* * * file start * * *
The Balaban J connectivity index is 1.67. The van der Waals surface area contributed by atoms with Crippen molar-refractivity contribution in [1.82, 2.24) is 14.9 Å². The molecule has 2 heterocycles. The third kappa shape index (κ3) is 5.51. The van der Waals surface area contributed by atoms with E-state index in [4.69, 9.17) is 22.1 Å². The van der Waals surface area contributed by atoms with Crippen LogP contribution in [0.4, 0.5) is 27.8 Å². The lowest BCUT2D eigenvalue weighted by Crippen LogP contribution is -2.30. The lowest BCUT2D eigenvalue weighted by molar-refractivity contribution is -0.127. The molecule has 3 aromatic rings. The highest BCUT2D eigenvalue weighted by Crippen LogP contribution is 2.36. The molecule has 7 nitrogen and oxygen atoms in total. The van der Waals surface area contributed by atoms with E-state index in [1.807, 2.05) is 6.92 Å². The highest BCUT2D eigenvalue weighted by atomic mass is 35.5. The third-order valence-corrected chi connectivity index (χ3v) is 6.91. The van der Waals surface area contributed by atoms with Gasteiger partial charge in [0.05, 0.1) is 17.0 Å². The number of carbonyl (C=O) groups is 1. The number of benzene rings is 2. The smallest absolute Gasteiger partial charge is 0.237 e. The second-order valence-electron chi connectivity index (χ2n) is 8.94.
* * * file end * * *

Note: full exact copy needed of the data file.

The Balaban J connectivity index is 1.67. The van der Waals surface area contributed by atoms with Crippen molar-refractivity contribution in [1.82, 2.24) is 14.9 Å². The molecule has 2 heterocycles. The third kappa shape index (κ3) is 5.51. The van der Waals surface area contributed by atoms with E-state index in [4.69, 9.17) is 22.1 Å². The van der Waals surface area contributed by atoms with Crippen LogP contribution in [0.4, 0.5) is 27.8 Å². The lowest BCUT2D eigenvalue weighted by Crippen LogP contribution is -2.30. The lowest BCUT2D eigenvalue weighted by molar-refractivity contribution is -0.127. The molecule has 3 aromatic rings. The highest BCUT2D eigenvalue weighted by Crippen LogP contribution is 2.36. The molecule has 7 nitrogen and oxygen atoms in total. The van der Waals surface area contributed by atoms with E-state index in [1.807, 2.05) is 6.92 Å². The highest BCUT2D eigenvalue weighted by atomic mass is 35.5. The third-order valence-corrected chi connectivity index (χ3v) is 6.91. The van der Waals surface area contributed by atoms with Gasteiger partial charge in [0.05, 0.1) is 17.0 Å². The number of carbonyl (C=O) groups is 1. The number of benzene rings is 2. The smallest absolute Gasteiger partial charge is 0.237 e. The second-order valence-electron chi connectivity index (χ2n) is 8.94.